2020 ECR Excellence Award For Humanities: Art History On Ngāti Porou Carving
Associate Professor Ngarino Ellis (Ngāpuhi/Ngāti Porou) has received the Royal Society Te Apārangi Early Career Research Excellence Award for Humanities for her multiple award-winning first book Whakapapa of Tradition: One Hundred Years of Ngāti Porou Carving, 1830-1930 (2016).
This book simultaneously provides a specific Ngāti Porou art history that significantly advances knowledge in her discipline and promotes a century of work by carvers of the Iwirākau School.
As one of very few Māori art historians, Ngarino is dedicated to advancing theoretical knowledge in her field, and thus enriching the humanities more broadly, and to responding to the changing needs of Māori whānau, hapū, and iwi as well. The book also realises her strong commitment to providing historical and visual research for practicing artists.
Sole-authored by Ngarino, with photography by Natalie Robertson (Ngāti Porou/ Clann Dhònnchaidh), A Whakapapa of Tradition won four major awards: the Ockham Judith Binney Award for Best First Book Illustrated Non-Fiction (2017), the Te Mahi Toi/Arts Award (2017), the inaugural Best First Book Award (2017), and the Prize for Māori and Pacific Art Writing (2018). Extremely well-received in both public and academic domains, the book generated nine reviews, four newspaper articles, three radio interviews and two television reports. Reviewers called it both “a rich history of carving…[that] highlights the depth of possibilities evident in Māori art history and …a valuable source for Ngāti Porou (Journal of New Zealand Studies), as well as a “worthy and original study [that] maintains an ‘insider’ perspective on Iwirakau art history” (Art New Zealand).
Whakapapa of Tradition is the first in Ngarino’s planned body of work on Māori art history located in taonga tuku iho/ancestral treasures and oral narratives. In 2019 she was awarded a Marsden Fund grant as sole principal investigator for her project ‘Ngā Taonga o Wharawhara: The World of Māori Body Adornment’.
In all her work, methodologically Ngarino draws on Kaupapa Māori principles and other global-Indigenous understandings: art as a continuum, artists as part of the community, the importance of ancestral wisdom in making art and the materials used, and the value of women’s voices.
Acutely aware of her tribal responsibilities, Ngarino seeks to initiate projects that benefit her whānau, hapū and iwi. Her prolific publications reflect her emerging excellence as a Māori art historian. She is also developing a strong international reputation as a significant art historian in general.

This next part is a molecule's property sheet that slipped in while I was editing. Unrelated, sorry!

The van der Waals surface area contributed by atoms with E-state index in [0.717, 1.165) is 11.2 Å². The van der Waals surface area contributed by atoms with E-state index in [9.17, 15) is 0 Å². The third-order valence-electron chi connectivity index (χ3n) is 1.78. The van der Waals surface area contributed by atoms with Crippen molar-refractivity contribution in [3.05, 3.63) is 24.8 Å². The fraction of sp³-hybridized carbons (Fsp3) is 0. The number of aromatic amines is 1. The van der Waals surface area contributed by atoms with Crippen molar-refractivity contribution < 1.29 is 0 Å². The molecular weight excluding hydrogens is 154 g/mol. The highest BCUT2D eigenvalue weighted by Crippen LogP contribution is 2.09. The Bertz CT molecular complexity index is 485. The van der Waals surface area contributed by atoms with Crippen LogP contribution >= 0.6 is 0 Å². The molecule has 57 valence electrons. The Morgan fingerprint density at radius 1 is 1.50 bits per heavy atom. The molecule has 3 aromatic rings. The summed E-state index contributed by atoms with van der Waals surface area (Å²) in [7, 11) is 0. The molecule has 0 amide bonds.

Recognised as a promising Māori art historian, Ngarino was mentored by eminent Māori researchers Professors Ngahuia Te Awekotuku and Linda Waimarie Nikora FRSNZ on their Marsden project Tā Moko. Her current collaboration with Professor Deidre Brown and the late Professor Jonathan Mane-Wheoki on the Marsden project Toi Te Mana is further evidence of her continuing development as an excellent Māori researcher in the humanities.
A prolific author, she has published widely, and disseminated her research to international, national and local audiences including Māori communities. Regularly funded to participate in international fora, Ngarino also represents Māori and Pacific on the Art History Association of Australia and New Zealand Executive. She consistently seeks opportunities to collaborate with other scholars and students, and is an award-winning teacher, receiving an Ako Aotearoa Sustained Excellence in Tertiary Teaching in a Kaupapa Māori Context Award for her clear and consistent commitment to student empowerment and community building.
Royal Society Te Apārangi Early Career Research Excellence Award for Humanities:
For the encouragement of early-career researchers in humanities research in New Zealand.
To Ngarino Ellis mo tana pukapuka tuatahi, A Whakapapa of Tradition: One Hundred Years of Ngāti Porou Carving, 1830-1930 , patata ki te kotahirau a nga mahi a nga tohunga whakairo o te wananga o Iwirakau (for her multiple award-winning first book A Whakapapa of Tradition: One Hundred Years of Ngāti Porou Carving, 1830-1930, about a century of work by carvers of the Iwirākau School).